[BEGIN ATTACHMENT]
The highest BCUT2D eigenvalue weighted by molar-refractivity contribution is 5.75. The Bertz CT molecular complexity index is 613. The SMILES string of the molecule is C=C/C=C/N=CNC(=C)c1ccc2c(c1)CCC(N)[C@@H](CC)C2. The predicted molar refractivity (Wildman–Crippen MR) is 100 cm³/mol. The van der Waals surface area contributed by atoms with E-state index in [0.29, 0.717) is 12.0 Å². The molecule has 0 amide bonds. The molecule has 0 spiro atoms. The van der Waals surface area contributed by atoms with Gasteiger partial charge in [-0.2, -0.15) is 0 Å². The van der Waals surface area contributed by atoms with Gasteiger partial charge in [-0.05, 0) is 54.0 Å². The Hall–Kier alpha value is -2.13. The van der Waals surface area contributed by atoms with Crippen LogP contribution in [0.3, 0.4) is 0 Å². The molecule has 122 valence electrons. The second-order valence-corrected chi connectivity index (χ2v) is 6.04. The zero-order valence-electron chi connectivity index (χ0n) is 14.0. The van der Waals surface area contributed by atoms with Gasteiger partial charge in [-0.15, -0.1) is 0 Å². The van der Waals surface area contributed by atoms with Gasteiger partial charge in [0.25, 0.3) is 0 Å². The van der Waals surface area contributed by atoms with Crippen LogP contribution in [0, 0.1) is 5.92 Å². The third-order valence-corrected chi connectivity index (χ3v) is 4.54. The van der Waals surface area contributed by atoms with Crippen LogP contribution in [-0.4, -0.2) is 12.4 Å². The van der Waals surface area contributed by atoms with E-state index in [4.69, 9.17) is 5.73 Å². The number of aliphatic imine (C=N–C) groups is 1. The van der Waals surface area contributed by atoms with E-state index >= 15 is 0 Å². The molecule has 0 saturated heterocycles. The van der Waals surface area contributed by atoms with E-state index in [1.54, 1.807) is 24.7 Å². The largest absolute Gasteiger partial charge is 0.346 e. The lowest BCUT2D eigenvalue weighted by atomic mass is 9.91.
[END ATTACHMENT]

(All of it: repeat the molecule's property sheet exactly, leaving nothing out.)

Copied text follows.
The highest BCUT2D eigenvalue weighted by molar-refractivity contribution is 5.75. The Bertz CT molecular complexity index is 613. The SMILES string of the molecule is C=C/C=C/N=CNC(=C)c1ccc2c(c1)CCC(N)[C@@H](CC)C2. The predicted molar refractivity (Wildman–Crippen MR) is 100 cm³/mol. The van der Waals surface area contributed by atoms with E-state index in [0.29, 0.717) is 12.0 Å². The molecule has 0 amide bonds. The molecule has 0 spiro atoms. The van der Waals surface area contributed by atoms with Gasteiger partial charge in [-0.2, -0.15) is 0 Å². The van der Waals surface area contributed by atoms with Gasteiger partial charge in [-0.05, 0) is 54.0 Å². The Hall–Kier alpha value is -2.13. The van der Waals surface area contributed by atoms with Crippen LogP contribution in [0.3, 0.4) is 0 Å². The molecule has 122 valence electrons. The second-order valence-corrected chi connectivity index (χ2v) is 6.04. The zero-order valence-electron chi connectivity index (χ0n) is 14.0. The van der Waals surface area contributed by atoms with Gasteiger partial charge in [-0.15, -0.1) is 0 Å². The van der Waals surface area contributed by atoms with Gasteiger partial charge in [0.25, 0.3) is 0 Å². The van der Waals surface area contributed by atoms with Crippen LogP contribution in [0, 0.1) is 5.92 Å². The third-order valence-corrected chi connectivity index (χ3v) is 4.54. The van der Waals surface area contributed by atoms with Crippen LogP contribution in [-0.4, -0.2) is 12.4 Å². The van der Waals surface area contributed by atoms with E-state index in [4.69, 9.17) is 5.73 Å². The number of aliphatic imine (C=N–C) groups is 1. The van der Waals surface area contributed by atoms with E-state index >= 15 is 0 Å². The molecule has 0 saturated heterocycles. The van der Waals surface area contributed by atoms with E-state index in [1.54, 1.807) is 24.7 Å². The largest absolute Gasteiger partial charge is 0.346 e. The lowest BCUT2D eigenvalue weighted by atomic mass is 9.91.